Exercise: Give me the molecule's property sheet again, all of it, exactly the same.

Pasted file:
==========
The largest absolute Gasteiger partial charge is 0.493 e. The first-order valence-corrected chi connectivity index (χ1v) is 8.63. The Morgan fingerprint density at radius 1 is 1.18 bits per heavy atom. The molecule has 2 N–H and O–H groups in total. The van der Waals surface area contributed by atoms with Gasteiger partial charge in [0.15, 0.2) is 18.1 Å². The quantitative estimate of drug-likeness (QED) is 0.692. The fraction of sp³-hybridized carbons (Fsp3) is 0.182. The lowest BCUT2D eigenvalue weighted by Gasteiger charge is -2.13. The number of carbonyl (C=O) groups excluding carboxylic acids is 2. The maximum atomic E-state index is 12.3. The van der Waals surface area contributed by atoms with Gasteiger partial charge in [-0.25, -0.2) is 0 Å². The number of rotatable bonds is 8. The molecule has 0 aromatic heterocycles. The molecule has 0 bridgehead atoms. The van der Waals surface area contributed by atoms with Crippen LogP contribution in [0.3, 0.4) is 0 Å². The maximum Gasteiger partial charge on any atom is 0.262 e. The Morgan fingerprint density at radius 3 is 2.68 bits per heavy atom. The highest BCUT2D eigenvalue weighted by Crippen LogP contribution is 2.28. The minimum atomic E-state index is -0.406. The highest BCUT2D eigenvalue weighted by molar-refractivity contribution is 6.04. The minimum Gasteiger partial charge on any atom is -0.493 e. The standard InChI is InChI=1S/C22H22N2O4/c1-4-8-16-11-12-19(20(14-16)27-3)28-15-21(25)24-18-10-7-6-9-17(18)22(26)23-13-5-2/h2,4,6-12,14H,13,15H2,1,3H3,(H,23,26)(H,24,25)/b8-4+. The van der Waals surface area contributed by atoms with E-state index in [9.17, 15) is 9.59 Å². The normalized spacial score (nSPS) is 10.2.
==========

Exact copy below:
The largest absolute Gasteiger partial charge is 0.493 e. The first-order valence-corrected chi connectivity index (χ1v) is 8.63. The Morgan fingerprint density at radius 1 is 1.18 bits per heavy atom. The molecule has 2 N–H and O–H groups in total. The van der Waals surface area contributed by atoms with Gasteiger partial charge in [0.15, 0.2) is 18.1 Å². The quantitative estimate of drug-likeness (QED) is 0.692. The fraction of sp³-hybridized carbons (Fsp3) is 0.182. The lowest BCUT2D eigenvalue weighted by Gasteiger charge is -2.13. The number of carbonyl (C=O) groups excluding carboxylic acids is 2. The maximum atomic E-state index is 12.3. The van der Waals surface area contributed by atoms with Gasteiger partial charge in [-0.25, -0.2) is 0 Å². The number of rotatable bonds is 8. The molecule has 0 aromatic heterocycles. The molecule has 0 bridgehead atoms. The van der Waals surface area contributed by atoms with Crippen LogP contribution in [0.3, 0.4) is 0 Å². The maximum Gasteiger partial charge on any atom is 0.262 e. The Morgan fingerprint density at radius 3 is 2.68 bits per heavy atom. The highest BCUT2D eigenvalue weighted by Crippen LogP contribution is 2.28. The minimum atomic E-state index is -0.406. The highest BCUT2D eigenvalue weighted by molar-refractivity contribution is 6.04. The minimum Gasteiger partial charge on any atom is -0.493 e. The standard InChI is InChI=1S/C22H22N2O4/c1-4-8-16-11-12-19(20(14-16)27-3)28-15-21(25)24-18-10-7-6-9-17(18)22(26)23-13-5-2/h2,4,6-12,14H,13,15H2,1,3H3,(H,23,26)(H,24,25)/b8-4+. The van der Waals surface area contributed by atoms with E-state index in [9.17, 15) is 9.59 Å². The normalized spacial score (nSPS) is 10.2.